A long-lost dad and daughter meet after almost 40 years. Now what?
Ann Robillard had always known that she was adopted.
Art Nefsky had always wondered about the daughter he knew was out there somewhere.
"Occasionally I would start fantasizing and thinking: 'what does she look like, what's she doing, is she healthy?'" he said.
"It seems to be very difficult for a parent to find a child, a little easier for the child perhaps to look up the parents."
After searching on and off throughout the years, Nefsky eventually stopped looking and hoped that one day his daughter would reach out. In 2016, she did.
Robillard had a loving relationship with her adoptive parents. She had built herself a good life and a good career. But two years ago, she felt like something was missing — and decided to track down her biological parents, who had split up after she was born.
When she arrived at her father's doorstep, it was a big surprise.
"My jaw dropped," he said. "I grabbed her. I gave her a hug. I went to a drawer and pulled out some pictures I had of her at three days old."
"And then he started getting these tears in his eyes," recalled Robillard. "He stepped back for a moment and just looked at me."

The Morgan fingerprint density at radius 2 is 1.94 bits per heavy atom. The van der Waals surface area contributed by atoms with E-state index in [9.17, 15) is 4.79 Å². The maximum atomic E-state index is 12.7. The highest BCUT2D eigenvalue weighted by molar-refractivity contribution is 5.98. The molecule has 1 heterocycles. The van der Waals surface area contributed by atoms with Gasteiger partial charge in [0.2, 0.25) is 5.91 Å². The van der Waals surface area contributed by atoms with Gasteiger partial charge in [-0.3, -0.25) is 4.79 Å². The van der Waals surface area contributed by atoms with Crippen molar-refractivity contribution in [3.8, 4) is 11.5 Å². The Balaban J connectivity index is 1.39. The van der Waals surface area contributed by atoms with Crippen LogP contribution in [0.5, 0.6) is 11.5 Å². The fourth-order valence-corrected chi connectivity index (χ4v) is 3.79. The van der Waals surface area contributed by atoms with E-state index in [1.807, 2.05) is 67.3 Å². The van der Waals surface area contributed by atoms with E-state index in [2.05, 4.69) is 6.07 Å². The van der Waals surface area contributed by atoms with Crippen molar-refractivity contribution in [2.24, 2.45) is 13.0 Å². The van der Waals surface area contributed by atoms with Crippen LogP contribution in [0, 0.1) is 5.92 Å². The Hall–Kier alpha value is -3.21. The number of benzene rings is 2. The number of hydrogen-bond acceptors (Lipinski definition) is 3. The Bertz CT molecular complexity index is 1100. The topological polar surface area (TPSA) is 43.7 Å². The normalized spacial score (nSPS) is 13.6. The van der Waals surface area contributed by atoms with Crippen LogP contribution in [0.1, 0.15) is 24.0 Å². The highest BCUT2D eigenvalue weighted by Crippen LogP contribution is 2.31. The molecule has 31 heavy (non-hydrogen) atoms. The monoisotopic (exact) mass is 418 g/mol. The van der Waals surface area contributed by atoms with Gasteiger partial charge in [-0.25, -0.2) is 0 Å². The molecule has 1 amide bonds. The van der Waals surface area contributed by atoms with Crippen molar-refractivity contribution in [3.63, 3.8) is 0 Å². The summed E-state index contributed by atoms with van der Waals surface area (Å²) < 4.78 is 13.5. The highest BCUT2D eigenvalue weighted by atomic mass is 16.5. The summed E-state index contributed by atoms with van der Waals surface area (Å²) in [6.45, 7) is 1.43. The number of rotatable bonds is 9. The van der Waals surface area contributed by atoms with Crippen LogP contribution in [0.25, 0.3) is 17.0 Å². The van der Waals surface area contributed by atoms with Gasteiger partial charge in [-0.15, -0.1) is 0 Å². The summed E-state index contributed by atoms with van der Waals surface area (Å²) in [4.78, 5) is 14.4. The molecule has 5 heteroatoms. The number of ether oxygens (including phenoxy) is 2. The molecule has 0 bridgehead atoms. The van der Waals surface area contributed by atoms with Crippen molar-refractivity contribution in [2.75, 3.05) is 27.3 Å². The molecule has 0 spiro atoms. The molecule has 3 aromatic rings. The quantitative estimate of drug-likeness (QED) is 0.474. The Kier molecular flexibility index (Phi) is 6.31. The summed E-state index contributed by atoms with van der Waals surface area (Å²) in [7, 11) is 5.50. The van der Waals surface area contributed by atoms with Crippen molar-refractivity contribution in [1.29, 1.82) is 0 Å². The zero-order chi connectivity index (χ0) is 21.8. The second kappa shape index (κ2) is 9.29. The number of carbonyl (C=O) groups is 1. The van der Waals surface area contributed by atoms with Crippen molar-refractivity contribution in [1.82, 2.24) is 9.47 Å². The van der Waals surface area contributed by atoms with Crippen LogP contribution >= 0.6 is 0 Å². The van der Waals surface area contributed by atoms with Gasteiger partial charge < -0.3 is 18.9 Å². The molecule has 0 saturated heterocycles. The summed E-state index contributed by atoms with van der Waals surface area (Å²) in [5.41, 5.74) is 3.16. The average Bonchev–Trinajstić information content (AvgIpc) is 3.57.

"It was the most incredible moment I ever had in my life," said Nefsky. "I was in shock."
The two didn't waste any time starting the process of getting to know each other. Robillard even lived with Nefsky for a short period, after she decided to move to Toronto.
But as often happens when offspring move back home for a while, things didn't go exactly as planned.
"When I was there it was great," explained Robillard. "It was like staying with a relative."
But both father and daughter said they eventually became overwhelmed.
"Am I her father? Are we friends? How do we act toward one another?" said Nefsky. "I could be pretty intense. I could come on strong because I want to know so much."
After a month living with her biological father, Robillard moved to a place of her own.
"I'm happy to talk to you," she told him. "I'm happy to come have dinner now and then. I'll come to Passover, to Hanukkah. And I think that's all it's gonna be."
"We don't have to be in each other's faces all the time. That took some getting used to," he admitted. "But I can go back to being my eccentric, semi-reclusive self."
While Robillard and her father both know they have some figuring out to do, the pair are glad to be together after nearly four decades apart.